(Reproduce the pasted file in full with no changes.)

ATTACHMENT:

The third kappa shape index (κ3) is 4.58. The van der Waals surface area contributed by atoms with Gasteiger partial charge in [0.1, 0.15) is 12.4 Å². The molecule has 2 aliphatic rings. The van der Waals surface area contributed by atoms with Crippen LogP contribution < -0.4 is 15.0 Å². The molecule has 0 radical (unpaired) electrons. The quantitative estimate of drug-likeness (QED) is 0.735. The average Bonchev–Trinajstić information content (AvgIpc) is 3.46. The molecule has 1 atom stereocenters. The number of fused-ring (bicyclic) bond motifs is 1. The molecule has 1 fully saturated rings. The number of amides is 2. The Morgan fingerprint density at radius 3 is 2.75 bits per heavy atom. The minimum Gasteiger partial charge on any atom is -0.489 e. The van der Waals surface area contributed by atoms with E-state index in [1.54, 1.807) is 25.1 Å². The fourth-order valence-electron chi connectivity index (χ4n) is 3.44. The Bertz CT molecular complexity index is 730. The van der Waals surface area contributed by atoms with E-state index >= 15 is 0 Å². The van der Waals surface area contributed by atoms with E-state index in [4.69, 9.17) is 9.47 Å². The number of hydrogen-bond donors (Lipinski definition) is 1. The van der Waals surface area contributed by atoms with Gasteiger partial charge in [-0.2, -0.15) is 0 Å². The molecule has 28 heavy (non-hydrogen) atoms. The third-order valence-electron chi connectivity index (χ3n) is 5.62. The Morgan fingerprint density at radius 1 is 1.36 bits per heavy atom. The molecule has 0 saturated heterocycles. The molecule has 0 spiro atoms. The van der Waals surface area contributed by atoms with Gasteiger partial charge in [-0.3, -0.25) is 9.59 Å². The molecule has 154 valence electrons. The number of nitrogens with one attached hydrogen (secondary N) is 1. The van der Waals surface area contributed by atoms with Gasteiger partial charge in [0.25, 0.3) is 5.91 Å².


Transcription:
The third kappa shape index (κ3) is 4.58. The van der Waals surface area contributed by atoms with Gasteiger partial charge in [0.1, 0.15) is 12.4 Å². The molecule has 2 aliphatic rings. The van der Waals surface area contributed by atoms with Crippen LogP contribution < -0.4 is 15.0 Å². The molecule has 0 radical (unpaired) electrons. The quantitative estimate of drug-likeness (QED) is 0.735. The average Bonchev–Trinajstić information content (AvgIpc) is 3.46. The molecule has 1 atom stereocenters. The number of fused-ring (bicyclic) bond motifs is 1. The molecule has 1 fully saturated rings. The number of amides is 2. The Morgan fingerprint density at radius 3 is 2.75 bits per heavy atom. The minimum Gasteiger partial charge on any atom is -0.489 e. The van der Waals surface area contributed by atoms with E-state index in [1.54, 1.807) is 25.1 Å². The fourth-order valence-electron chi connectivity index (χ4n) is 3.44. The Bertz CT molecular complexity index is 730. The van der Waals surface area contributed by atoms with E-state index >= 15 is 0 Å². The van der Waals surface area contributed by atoms with E-state index in [4.69, 9.17) is 9.47 Å². The number of hydrogen-bond donors (Lipinski definition) is 1. The van der Waals surface area contributed by atoms with Gasteiger partial charge in [-0.2, -0.15) is 0 Å². The molecule has 28 heavy (non-hydrogen) atoms. The third-order valence-electron chi connectivity index (χ3n) is 5.62. The Morgan fingerprint density at radius 1 is 1.36 bits per heavy atom. The molecule has 0 saturated heterocycles. The molecule has 0 spiro atoms. The van der Waals surface area contributed by atoms with Gasteiger partial charge in [-0.3, -0.25) is 9.59 Å². The molecule has 154 valence electrons. The number of nitrogens with one attached hydrogen (secondary N) is 1. The van der Waals surface area contributed by atoms with Gasteiger partial charge in [0.25, 0.3) is 5.91 Å².